The next big thing in cinema technology could be LED screens
Feedback on the screens has been overwhelmingly positive.
The use of special-purpose LED screens is at a very early stage but has caused a buzz in the exhibition community.
These 4K panels, currently referred to as direct or active-view, do not use projection. Instead, content is displayed through back-lit screens with multiples of them arranged together to create a single canvas.
“Direct view is potentially very disruptive in the sense that there is no projector booth or projection screen,” says EDCF president David Hancock.
“It flips the traditional approach to the cinema experience and business model upside-down,” says UNIC president Phil Clapp. “It is materially different from anything we’ve seen before.”
Electronics giant Samsung is leading the field. It demonstrated a 10-metre LED screen to exhibitors at CinemaCon in Las Vegas in April, which subsequently gained DCI certification. Samsung’s product uses an integrated media block, necessary for all digital cinema projectors to process the DCP, from Asian company GDC Technology.
What’s more, GDC is introducing the Jetreel PLF format into Asia using Samsung LED screens. Sony also demonstrated a version using Crystal LED (CLEDIS) displays. This is already being sold into the automotive industry for car design. “It was never designed with cinema in mind but the feedback has been overwhelming,” reports Oliver Pasch, sales director at Sony Digital Cinema Europe. “We’re commercial modelling to decide whether we make this a cinema product.”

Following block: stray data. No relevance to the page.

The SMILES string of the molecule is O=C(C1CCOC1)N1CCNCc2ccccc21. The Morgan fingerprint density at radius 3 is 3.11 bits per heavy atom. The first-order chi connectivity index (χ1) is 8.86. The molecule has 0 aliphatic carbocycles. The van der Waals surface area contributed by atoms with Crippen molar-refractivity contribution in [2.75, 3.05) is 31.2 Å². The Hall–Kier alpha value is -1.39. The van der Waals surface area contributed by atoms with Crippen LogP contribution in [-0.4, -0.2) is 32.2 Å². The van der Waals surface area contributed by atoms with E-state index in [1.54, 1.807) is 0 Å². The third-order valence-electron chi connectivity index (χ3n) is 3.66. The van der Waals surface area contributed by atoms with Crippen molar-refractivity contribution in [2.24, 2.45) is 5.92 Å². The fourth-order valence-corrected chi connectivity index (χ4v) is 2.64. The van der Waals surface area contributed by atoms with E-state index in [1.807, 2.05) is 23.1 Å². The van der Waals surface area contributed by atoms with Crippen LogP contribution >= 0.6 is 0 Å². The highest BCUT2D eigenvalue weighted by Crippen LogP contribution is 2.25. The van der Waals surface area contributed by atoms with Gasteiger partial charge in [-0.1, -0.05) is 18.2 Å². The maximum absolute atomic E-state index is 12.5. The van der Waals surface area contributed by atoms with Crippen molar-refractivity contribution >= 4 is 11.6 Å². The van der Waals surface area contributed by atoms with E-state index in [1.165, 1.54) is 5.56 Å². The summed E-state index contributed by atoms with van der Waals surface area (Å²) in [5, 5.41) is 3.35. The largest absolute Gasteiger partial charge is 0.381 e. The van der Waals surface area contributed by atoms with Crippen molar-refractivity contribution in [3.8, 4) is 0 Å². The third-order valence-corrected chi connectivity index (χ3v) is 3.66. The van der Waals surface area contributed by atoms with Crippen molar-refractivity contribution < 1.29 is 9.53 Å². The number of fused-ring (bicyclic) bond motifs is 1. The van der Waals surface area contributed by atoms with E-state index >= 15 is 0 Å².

Visually, cinema-purposed LED screens surpass traditional projection. Sony claims brightness levels 20 times those of conventional projection and a contrast ratio of a million to one — specs that would eliminate any problem displaying HDR, HFR, 3D content or artefacts from laser speckle. Displays with 8K resolution could also be built, a whopping 16 times the resolution of most cinemas today.
Economically, a case could be made too. Aside from saving physical space, lamp replacements and manpower (less need for maintenance), the return on investment is reputedly better. “Even if you operate at 100% power, 24 hours a day, the lifetime expectation is 87,000 hours compared to the 30,000 hours of laser,” says Pasch. Most projectors operate just 3,500 hours a year.
It is not yet clear how immersive audio, such as Atmos, will be played back but the main issue will be cost. “If manufacturers solve the cost issue, or at least present a business case for it, there is a future for LED screens,” says Hancock. “However, even if cinemas began putting in LEDs today, it would still take 20 years for the whole industry to migrate.”
More likely is that screen real estate will become increasingly divided between xenon, mercury and laser-illuminated projection and direct-view displays. Exhibitors currently investigating laser are reported by Pasch as being prepared to wait another two years for direct-view to come to market. Vue CEO Tim Richards says of the CinemaCon demonstration, “We all saw a piece of the future. It’s early days but the quality of the picture excites our imagination.”